National Herald case: No relief from SC, Sonia and Rahul to face trial

National Herald case: Supreme Court also allowed a plea by Congress leaders to exempt them from personal appearance before the magistrate.

Written by Utkarsh Anand | New Delhi | Updated: February 13, 2016 4:04 am
national herald, national herald case, sonia gandhi, rahul gandhi, supreme court, subramanian swamy, young indian limited, BJP, Congress, sonia gandhi corruption, rahul gandhi corruption National Herald case: Congress President Sonia Gandhi with party Vice President Rahul Gandhi addressing the media at the party office in New Delhi (PTI Photo)

Stating that it finds “no justification” in quashing the criminal prosecution of Congress president Sonia Gandhi and vice-president Rahul Gandhi in the National Herald case, the Supreme Court on Friday held that the trial against them shall proceed.

“Insofar as the determination rendered by the (Delhi) High Court, in rejecting the prayer for quashing the proceedings against the petitioners is concerned, we find no justification in interfering therewith,” said a bench of Justice J S Khehar and Justice C Nagappan.

Allowing the Delhi magistrate to proceed with the criminal case filed by BJP leader Subramanian Swamy, the bench said “it is not our business to get into all this” and that the court has a “very limited scope” to interject at this stage.

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Senior lawyers Kapil Sibal and Abhishek Manu Singhvi, representing the Gandhis and three other Congress leaders — Motilal Vora, Sam Pitroda and Suman Dubey — argued that there cannot be public interest in a case where allegations include cheating and criminal breach of trust.

“Swamy’s complaint has to be dismissed on the ground of locus since he is neither a victim nor a deceived person,” they said. The lawyers told the bench that nobody linked with the Associated Journal Limited (AJL) — which ran the National Herald newspaper — or the Congress party has come forward to complain.

But the bench replied that all this should be argued before the magistrate. “Let there be a fair trial. You will have ample opportunities to say all this at the stage of charge framing. You cannot come here directly. The High Court has also said this in its order. We affirm the liberty granted by the High Court, and reiterate the same. We hereby permit the petitioners to raise all the issues that are open to them, at the stage of framing of charges,” it said.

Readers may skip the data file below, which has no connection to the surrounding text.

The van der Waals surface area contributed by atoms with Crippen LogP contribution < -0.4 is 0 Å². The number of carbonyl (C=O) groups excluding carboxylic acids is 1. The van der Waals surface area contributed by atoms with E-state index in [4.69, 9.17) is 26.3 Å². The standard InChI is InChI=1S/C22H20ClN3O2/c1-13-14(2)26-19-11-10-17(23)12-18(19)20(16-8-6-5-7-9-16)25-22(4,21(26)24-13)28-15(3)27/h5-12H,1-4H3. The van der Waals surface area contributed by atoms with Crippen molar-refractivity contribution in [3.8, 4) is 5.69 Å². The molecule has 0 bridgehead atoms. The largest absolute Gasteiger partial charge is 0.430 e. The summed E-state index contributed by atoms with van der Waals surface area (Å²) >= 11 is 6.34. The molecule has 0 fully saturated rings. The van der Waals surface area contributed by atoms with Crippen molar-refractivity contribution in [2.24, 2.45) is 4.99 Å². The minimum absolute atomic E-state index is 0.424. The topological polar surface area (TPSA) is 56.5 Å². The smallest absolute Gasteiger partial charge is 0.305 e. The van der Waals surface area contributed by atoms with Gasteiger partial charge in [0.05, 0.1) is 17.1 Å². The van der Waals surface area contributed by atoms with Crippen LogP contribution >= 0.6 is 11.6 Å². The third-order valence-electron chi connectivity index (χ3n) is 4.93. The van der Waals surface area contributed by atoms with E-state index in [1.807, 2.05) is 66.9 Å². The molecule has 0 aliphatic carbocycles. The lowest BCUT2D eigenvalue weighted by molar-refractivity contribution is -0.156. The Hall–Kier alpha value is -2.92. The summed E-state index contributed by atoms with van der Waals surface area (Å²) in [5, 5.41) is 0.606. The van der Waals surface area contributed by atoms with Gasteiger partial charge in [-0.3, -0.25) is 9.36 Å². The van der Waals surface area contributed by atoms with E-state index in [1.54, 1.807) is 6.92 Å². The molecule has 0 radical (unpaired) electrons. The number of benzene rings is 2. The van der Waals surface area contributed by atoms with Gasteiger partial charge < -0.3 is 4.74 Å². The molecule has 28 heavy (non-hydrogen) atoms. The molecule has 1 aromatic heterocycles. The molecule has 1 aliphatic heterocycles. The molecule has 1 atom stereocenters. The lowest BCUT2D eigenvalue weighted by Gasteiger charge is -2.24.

At the same time, the bench directed that certain “firm conclusions” recorded by the High Court in its December 7, 2015 order be expunged. The High Court had observed that the accused had “questionable conduct”, “smacking of criminality” and “a fraudulent flavour”.

The High Court had made these observations while rejecting the Gandhis’ appeal against the trial court summons, issued after taking cognizance of Swamy’s criminal complaint. Swamy has levelled charges of criminal conspiracy, cheating, criminal breach of trust and misappropriation of funds by the Gandhis in taking control of the now-defunct National Herald.

The apex court said “it was not open to the High Court to record firm conclusions and that it ought to have been left to the trial court to do so after recording evidence”, and directed for expunction of “all final inferences and conclusions drawn by the High Court, on the various factual aspects in the matter”. The bench remarked it was not fair on the part of the High Court to draw conclusions since it may prejudice the trial.

On a request from lawyers of the Congress leaders, the bench allowed a plea for their exemption from personal appearance before the magistrate on February 20 and on future dates, but clarified that they can be summoned by the trial court as and when required.

“In view of the peculiar facts and circumstances of the case, especially the position occupied by the petitioners, we are of the considered view that their presence during hearing before the trial court would create more inconvenience than convenience and accordingly they shall be exempted from personal appearance,” said the order.

When Swamy said that the top court should leave it to the magistrate to take a call on their plea for exemption from personal appearance, the bench retorted that “there will be more chaos by their going to the court”, and that they would face trial and not run away.

Legally, the Gandhis have little to gain from the apex court’s order. They had sought quashing of the proceeding and a stay on the prosecution in the interim. Both these prayers have been turned down by the bench.

About expunction of the High Court’s observation, the High Court order had itself said that its observations were confined to the scope of summoning the Congress leaders and that “any observation made in this regard by the trial court or this court shall have no bearing when the case of petitioners is considered at the charge stage”. The top court took the same stand on Friday.

Moreover, getting exemption from personal appearance in the private criminal complaint case could not have been very difficult since the Gandhis have already appeared once before the magistrate, who had granted bail to them while observing that “at this stage, without evidence, charges cannot be serious in magnitude” and that the “accused are reputed persons having deep roots in society”. The next hearing in the trial court is on February 20, when Swamy has to lead the pre-charge evidence against the Gandhis and other Congress leaders.

Also Watch: Sonia, Rahul Pleas Rejected In Herald Case; It’s Implications

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